WhatsNew2Day - Latest News And Breaking Headlines
Take a fresh look at your lifestyle.

Barcelona ‘FAILED to pay Lionel Messi and the rest of the squad their full wages for the second half of 2020’

Barcelona ‘FAILED to pay Lionel Messi and the rest of the squad their full wages for the second half of 2020’ despite players agreeing on salary cuts worth £ 109 MILLION … as the Catalans struggle to cope with rising debt in the middle of the Covid-19 pandemic

  • Barcelona is struggling to cope with the consequences of the coronavirus pandemic
  • The Spanish giants didn’t match wage cuts with all of their players until November
  • This week it also became clear how much Barça still has to pay for old transfers
  • But the news of missed salary payments last month is even more worrying

Barcelona did not pay any of their first-team players in December and fears further missed payments as the effects of the coronavirus continue to bite, according to reports in Spain.

On Monday it appeared that the Spanish giants still owe 19 clubs £ 112 million (€ 126 million) in transfer fee.

But the overlook now seems much more bleak as Spanish media report that Barcelona’s financial situation is ‘extremely delicate’.

Lionel Messi was one of a group of first-team players who agreed on a pay cut in November

Lionel Messi was one of a group of first-team players who agreed on a pay cut in November

Reports in Spain claim the Spanish giants did not pay their players in December

Reports in Spain claim the Spanish giants did not pay their players in December

Reports in Spain claim the Spanish giants did not pay their players in December

Radio transmitter Cadena COPE also claim that not all Barcelona players got their wages last month, although the deficit is expected to be made up in February.

Reportedly, the squad usually gets their salary in two payouts: one in June and one in December.

Barcelona has struggled financially since the pandemic hit European football last March.

December payment is expected to take place in February, but the outlook is 'extremely bleak'

December payment is expected to take place in February, but the outlook is 'extremely bleak'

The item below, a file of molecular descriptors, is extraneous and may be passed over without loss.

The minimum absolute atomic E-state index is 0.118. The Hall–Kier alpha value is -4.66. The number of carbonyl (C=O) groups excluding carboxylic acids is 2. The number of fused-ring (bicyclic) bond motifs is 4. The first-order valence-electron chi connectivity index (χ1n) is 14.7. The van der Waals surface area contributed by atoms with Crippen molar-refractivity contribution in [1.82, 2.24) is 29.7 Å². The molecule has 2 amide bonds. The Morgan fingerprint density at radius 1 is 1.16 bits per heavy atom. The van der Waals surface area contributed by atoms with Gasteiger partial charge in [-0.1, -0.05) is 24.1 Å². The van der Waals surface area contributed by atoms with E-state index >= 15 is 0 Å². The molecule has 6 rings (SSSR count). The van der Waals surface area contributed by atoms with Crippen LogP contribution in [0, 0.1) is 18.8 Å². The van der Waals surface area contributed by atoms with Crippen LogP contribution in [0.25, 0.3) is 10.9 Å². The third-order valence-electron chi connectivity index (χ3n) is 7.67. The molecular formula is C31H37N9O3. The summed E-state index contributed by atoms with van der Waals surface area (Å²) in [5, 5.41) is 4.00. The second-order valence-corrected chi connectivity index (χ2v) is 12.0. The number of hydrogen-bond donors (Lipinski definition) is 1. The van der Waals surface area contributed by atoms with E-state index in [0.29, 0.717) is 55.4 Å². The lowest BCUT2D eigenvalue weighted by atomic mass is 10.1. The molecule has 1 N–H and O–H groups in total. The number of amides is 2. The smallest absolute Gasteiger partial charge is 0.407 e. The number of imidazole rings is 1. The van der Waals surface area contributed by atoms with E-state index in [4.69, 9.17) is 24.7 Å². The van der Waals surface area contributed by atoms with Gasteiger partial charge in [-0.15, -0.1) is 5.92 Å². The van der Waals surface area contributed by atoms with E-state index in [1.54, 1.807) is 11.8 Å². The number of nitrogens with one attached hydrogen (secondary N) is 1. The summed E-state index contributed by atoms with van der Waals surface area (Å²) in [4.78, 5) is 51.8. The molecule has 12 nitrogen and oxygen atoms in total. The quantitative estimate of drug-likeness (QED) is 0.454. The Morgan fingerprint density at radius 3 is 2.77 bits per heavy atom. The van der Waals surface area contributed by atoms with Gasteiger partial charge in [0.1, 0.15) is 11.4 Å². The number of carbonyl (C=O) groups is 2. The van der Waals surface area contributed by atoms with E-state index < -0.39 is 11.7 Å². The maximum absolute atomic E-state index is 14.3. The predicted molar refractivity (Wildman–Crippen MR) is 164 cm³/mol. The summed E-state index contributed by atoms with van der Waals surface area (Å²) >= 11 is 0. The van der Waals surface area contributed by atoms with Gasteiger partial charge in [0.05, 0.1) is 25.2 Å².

December payment is expected to take place in February, but the outlook is ‘extremely bleak’

While other clubs agreed to deferment of payment with players earlier this year, Barcelona only managed to get their entire first team in the end of November.

It was estimated that such pay cuts would help the club save £ 109 million, although they had hoped that figure would be closer to £ 170 million.

Gerard Pique and Frenkie de Jong were among those who received pay cuts in the spring last year, but star names like Lionel Messi, whose salary is £ 500,000 a week (£ 26 million a year), only agreed to reduced terms in November.

Manager Ronald Koeman also took a hefty cut of his £ 10 million a year salary.

Barcelona boss Ronald Koeman took a hefty salary cut from his £ 10 million a year salary

Barcelona boss Ronald Koeman took a hefty pay cut from his £ 10 million a year salary

Barcelona boss Ronald Koeman took a hefty salary cut from his £ 10 million a year salary

The news that Barcelona failed to pay players last month follows the release of the club’s annual financial report, which shows a massive outstanding transfer debt.

The highest part relates to the £ 25 million the club owes to Liverpool for Philippe Coutinho.

Despite the deal now being three years old, Barcelona still has not covered the £ 142 million total transfer cost.

Barcelona still owes Liverpool £ 25 million for Philippe Coutinho's January 2018 transfer

Barcelona still owes Liverpool £ 25 million for Philippe Coutinho's January 2018 transfer

Barcelona still owes Liverpool £ 25 million for Philippe Coutinho’s January 2018 transfer

The club’s fragile financial condition also came to the fore last week El Confidencial reported that Barcelona had asked a number of major banks to defer debt repayment to help the club’s immediate cash flow.

It was alleged that Barcelona had asked Goldman Sachs, Allianz, Barings, Amundi and Prudential to give them more time to pay outstanding refunds.

In a subsequent blow it was also reported that the club has a negative working capital of £ 535 million, mainly due to a massive drop in revenues caused by behind closed doors most of the past year, while the high wages were still paid.

Advertisement



.